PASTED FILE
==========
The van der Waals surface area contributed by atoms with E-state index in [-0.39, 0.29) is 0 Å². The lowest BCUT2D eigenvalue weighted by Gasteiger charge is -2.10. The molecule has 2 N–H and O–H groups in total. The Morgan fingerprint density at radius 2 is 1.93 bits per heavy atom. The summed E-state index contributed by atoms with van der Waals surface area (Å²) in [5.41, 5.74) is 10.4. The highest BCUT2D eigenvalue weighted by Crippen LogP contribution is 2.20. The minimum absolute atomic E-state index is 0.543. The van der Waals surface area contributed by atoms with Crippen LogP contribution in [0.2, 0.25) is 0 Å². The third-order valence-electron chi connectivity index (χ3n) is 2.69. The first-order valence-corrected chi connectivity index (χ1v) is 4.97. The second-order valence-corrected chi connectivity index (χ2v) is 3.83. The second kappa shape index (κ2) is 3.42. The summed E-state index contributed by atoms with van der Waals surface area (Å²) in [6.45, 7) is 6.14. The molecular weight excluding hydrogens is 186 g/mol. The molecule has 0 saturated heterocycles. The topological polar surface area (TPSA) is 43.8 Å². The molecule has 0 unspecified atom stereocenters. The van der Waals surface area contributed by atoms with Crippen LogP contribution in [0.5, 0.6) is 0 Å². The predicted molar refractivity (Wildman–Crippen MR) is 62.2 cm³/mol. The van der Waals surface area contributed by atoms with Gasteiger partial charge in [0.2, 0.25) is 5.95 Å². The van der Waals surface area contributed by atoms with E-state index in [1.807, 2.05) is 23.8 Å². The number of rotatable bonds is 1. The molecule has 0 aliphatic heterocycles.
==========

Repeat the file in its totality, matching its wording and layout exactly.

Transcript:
The van der Waals surface area contributed by atoms with E-state index in [-0.39, 0.29) is 0 Å². The lowest BCUT2D eigenvalue weighted by Gasteiger charge is -2.10. The molecule has 2 N–H and O–H groups in total. The Morgan fingerprint density at radius 2 is 1.93 bits per heavy atom. The summed E-state index contributed by atoms with van der Waals surface area (Å²) in [5.41, 5.74) is 10.4. The highest BCUT2D eigenvalue weighted by Crippen LogP contribution is 2.20. The minimum absolute atomic E-state index is 0.543. The van der Waals surface area contributed by atoms with Crippen LogP contribution in [0.2, 0.25) is 0 Å². The third-order valence-electron chi connectivity index (χ3n) is 2.69. The first-order valence-corrected chi connectivity index (χ1v) is 4.97. The second-order valence-corrected chi connectivity index (χ2v) is 3.83. The second kappa shape index (κ2) is 3.42. The summed E-state index contributed by atoms with van der Waals surface area (Å²) in [6.45, 7) is 6.14. The molecular weight excluding hydrogens is 186 g/mol. The molecule has 0 saturated heterocycles. The topological polar surface area (TPSA) is 43.8 Å². The molecule has 0 unspecified atom stereocenters. The van der Waals surface area contributed by atoms with Crippen LogP contribution in [0.5, 0.6) is 0 Å². The predicted molar refractivity (Wildman–Crippen MR) is 62.2 cm³/mol. The van der Waals surface area contributed by atoms with Gasteiger partial charge in [0.2, 0.25) is 5.95 Å². The van der Waals surface area contributed by atoms with E-state index in [1.807, 2.05) is 23.8 Å². The number of rotatable bonds is 1. The molecule has 0 aliphatic heterocycles.